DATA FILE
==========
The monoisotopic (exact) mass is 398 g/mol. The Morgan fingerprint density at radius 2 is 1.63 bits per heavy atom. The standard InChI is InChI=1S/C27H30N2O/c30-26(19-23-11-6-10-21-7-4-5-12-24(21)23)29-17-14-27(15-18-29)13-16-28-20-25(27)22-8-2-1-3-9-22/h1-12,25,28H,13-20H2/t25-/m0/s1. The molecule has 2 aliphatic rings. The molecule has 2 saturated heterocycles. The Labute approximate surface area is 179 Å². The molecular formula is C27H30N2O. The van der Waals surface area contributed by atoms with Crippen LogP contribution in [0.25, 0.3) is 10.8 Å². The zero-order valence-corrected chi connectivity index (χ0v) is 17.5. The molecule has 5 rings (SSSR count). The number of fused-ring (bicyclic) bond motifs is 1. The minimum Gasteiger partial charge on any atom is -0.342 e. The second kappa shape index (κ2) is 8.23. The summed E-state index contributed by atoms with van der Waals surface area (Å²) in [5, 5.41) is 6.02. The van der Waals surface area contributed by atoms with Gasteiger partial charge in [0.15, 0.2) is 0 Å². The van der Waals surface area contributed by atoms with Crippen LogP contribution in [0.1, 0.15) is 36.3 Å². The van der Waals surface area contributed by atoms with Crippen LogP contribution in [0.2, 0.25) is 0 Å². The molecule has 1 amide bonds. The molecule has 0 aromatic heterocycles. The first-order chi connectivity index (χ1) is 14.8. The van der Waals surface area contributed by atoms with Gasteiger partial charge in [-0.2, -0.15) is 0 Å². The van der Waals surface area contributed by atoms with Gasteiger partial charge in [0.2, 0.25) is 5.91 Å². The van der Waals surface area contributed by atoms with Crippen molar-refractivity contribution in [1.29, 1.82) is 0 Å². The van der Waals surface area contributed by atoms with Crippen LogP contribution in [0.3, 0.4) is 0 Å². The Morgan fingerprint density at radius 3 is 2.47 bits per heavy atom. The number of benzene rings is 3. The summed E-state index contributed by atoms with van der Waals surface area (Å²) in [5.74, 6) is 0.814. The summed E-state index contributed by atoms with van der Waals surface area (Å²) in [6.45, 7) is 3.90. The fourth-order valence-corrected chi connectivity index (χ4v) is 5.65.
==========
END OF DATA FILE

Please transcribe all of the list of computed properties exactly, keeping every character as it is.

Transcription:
The monoisotopic (exact) mass is 398 g/mol. The Morgan fingerprint density at radius 2 is 1.63 bits per heavy atom. The standard InChI is InChI=1S/C27H30N2O/c30-26(19-23-11-6-10-21-7-4-5-12-24(21)23)29-17-14-27(15-18-29)13-16-28-20-25(27)22-8-2-1-3-9-22/h1-12,25,28H,13-20H2/t25-/m0/s1. The molecule has 2 aliphatic rings. The molecule has 2 saturated heterocycles. The Labute approximate surface area is 179 Å². The molecular formula is C27H30N2O. The van der Waals surface area contributed by atoms with Crippen LogP contribution in [0.25, 0.3) is 10.8 Å². The zero-order valence-corrected chi connectivity index (χ0v) is 17.5. The molecule has 5 rings (SSSR count). The number of fused-ring (bicyclic) bond motifs is 1. The minimum Gasteiger partial charge on any atom is -0.342 e. The second kappa shape index (κ2) is 8.23. The summed E-state index contributed by atoms with van der Waals surface area (Å²) in [5, 5.41) is 6.02. The van der Waals surface area contributed by atoms with Gasteiger partial charge in [0.15, 0.2) is 0 Å². The van der Waals surface area contributed by atoms with Crippen LogP contribution in [0.1, 0.15) is 36.3 Å². The van der Waals surface area contributed by atoms with Crippen LogP contribution in [0.2, 0.25) is 0 Å². The molecule has 1 amide bonds. The molecule has 0 aromatic heterocycles. The first-order chi connectivity index (χ1) is 14.8. The van der Waals surface area contributed by atoms with Gasteiger partial charge in [-0.2, -0.15) is 0 Å². The van der Waals surface area contributed by atoms with Gasteiger partial charge in [0.2, 0.25) is 5.91 Å². The van der Waals surface area contributed by atoms with Crippen molar-refractivity contribution in [1.29, 1.82) is 0 Å². The van der Waals surface area contributed by atoms with Crippen LogP contribution in [0.3, 0.4) is 0 Å². The Morgan fingerprint density at radius 3 is 2.47 bits per heavy atom. The number of benzene rings is 3. The summed E-state index contributed by atoms with van der Waals surface area (Å²) in [5.74, 6) is 0.814. The summed E-state index contributed by atoms with van der Waals surface area (Å²) in [6.45, 7) is 3.90. The fourth-order valence-corrected chi connectivity index (χ4v) is 5.65.